Wednesday, December 23, 2009

Stay Perpendicular to the Fall Line to Maintain Balance on the Steeps

Have I told you, lately, that I love you...uhh...err...excuse my inner Rod Stewart lyrical self.

What I really meant to say is: Have I told you... why is it harder to ski down steeper slopes, and why our own time-tested movements seem to do even worse on the more challenging terrain we tackle? Yes, that was the question.

Anyways, just as there is a difference in the slope itself, there is a resulting difference in the way we want to ski these slopes to maintain control while we ski, and look good doing it while skiing past the luxury catered ski chalets.

Making sure that your body remains over your base of support (a.k.a. your feet) is essential to maintaining an effective, balanced stance that will allow you to make efficient and controlled movements in your skiing.

I am going to let you in on my little trade secret - the perpendicular skier. Now I don't mean to bash your lack of geometry knowledge (I would much rather brag about mine), but the perpendicular skier is a great way to think of one's body position when skiing.

What is this "perpendicular skier?"
A perpendicular angle
Basically, what you want to do is try and keep your torso perpendicular to the slope. (For those of you still struggling with the geometry concept, perpendicular means at 90 degree angles to one another).

And why do I bring up geometry at a time like this when we were trying to learn how to ski the steeps? Let me explain.

Whenever you start down the double black diamond cliff, your body position changes relative to the pitch of the slope. If you maintain the same body position on this pitch as the position you skied down the bunny slope, I can say with a percentage of accuracy that is higher than the 99.9% of germs that antibacterial hand sanitizer, that you will fall straight back on your behind. Let's look at the following figure for an example:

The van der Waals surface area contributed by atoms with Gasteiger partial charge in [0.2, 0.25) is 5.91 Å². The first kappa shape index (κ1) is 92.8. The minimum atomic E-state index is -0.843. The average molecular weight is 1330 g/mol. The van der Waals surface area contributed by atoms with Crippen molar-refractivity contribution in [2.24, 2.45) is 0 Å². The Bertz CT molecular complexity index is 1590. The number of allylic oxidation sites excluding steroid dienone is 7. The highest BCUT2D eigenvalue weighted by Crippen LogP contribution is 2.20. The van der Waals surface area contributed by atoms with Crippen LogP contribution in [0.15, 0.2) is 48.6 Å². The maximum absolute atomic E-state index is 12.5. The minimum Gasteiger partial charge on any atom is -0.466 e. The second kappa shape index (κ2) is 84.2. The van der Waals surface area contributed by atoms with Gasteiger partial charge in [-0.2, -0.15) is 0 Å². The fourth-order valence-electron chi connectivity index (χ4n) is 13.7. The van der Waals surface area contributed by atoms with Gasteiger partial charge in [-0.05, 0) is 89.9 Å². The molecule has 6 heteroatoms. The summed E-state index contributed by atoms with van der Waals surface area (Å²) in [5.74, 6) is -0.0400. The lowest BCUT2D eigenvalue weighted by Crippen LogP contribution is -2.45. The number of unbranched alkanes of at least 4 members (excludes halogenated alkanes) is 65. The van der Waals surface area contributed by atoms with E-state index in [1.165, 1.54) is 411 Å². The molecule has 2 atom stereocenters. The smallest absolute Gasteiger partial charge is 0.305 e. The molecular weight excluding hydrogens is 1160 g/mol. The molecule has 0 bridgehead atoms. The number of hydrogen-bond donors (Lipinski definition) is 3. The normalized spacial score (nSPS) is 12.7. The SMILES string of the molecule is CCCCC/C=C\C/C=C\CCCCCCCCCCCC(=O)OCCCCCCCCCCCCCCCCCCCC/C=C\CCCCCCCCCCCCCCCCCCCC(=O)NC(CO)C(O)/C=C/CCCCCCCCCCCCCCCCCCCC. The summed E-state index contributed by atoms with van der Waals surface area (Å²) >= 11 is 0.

You can see that as the pitch of the slope increases, you fall further back out of balance if you maintain the same body position, as this skier does here.
In this image (praise my revolutionary artistic abilities later), I took the skier in the first image and pasted his exact body and skis to the steeper slope in the second image. The key here lies in the angles between the skier's body (represented by the purple line) and the pitch of the slope (represented by the blue line).

You can see that as the pitch of the slope increases, the angle that the black arrow points to decreases markedly. You should also take note of the fact that the angle is now less than 90 degrees, meaning that the skier is now leaning backwards relative to the slope. Three guesses what happens next to this poor little skier man...

Therefore, the lesson here is, as you attack the steeps, make sure you lean more forward to maintain a perpendicular or slightly forward of perpendicular body position (See July 2009 article: "A Balance Tip That Is Slightly More Than 'Lean Forward'"). This gives you more balance and therefore control when skiing these steeps.

Now go out there and shred up those steeps, and a shout out to those of you on the US east coast - Washington D.C. received more than a foot and a half of snow last week I hear. I wonder which reader received the most...let us know via the comments. And for those metric-system-lovers out there, that is about 46 cm.